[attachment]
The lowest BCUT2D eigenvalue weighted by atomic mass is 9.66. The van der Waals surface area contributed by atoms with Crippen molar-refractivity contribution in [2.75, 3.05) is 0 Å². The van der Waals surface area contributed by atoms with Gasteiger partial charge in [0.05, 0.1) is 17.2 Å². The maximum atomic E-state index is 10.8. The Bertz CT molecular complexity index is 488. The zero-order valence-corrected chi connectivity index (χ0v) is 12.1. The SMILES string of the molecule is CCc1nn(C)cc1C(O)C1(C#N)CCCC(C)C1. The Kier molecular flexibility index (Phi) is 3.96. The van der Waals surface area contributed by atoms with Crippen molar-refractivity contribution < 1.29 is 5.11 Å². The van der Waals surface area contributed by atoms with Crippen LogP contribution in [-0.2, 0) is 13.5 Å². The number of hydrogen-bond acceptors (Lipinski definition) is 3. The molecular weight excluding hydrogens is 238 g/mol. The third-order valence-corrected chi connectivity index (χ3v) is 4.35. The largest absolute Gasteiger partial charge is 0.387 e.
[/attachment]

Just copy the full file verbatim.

The lowest BCUT2D eigenvalue weighted by atomic mass is 9.66. The van der Waals surface area contributed by atoms with Crippen molar-refractivity contribution in [2.75, 3.05) is 0 Å². The van der Waals surface area contributed by atoms with Gasteiger partial charge in [0.05, 0.1) is 17.2 Å². The maximum atomic E-state index is 10.8. The Bertz CT molecular complexity index is 488. The zero-order valence-corrected chi connectivity index (χ0v) is 12.1. The SMILES string of the molecule is CCc1nn(C)cc1C(O)C1(C#N)CCCC(C)C1. The Kier molecular flexibility index (Phi) is 3.96. The van der Waals surface area contributed by atoms with Crippen molar-refractivity contribution < 1.29 is 5.11 Å². The van der Waals surface area contributed by atoms with Crippen LogP contribution in [-0.2, 0) is 13.5 Å². The number of hydrogen-bond acceptors (Lipinski definition) is 3. The molecular weight excluding hydrogens is 238 g/mol. The third-order valence-corrected chi connectivity index (χ3v) is 4.35. The largest absolute Gasteiger partial charge is 0.387 e.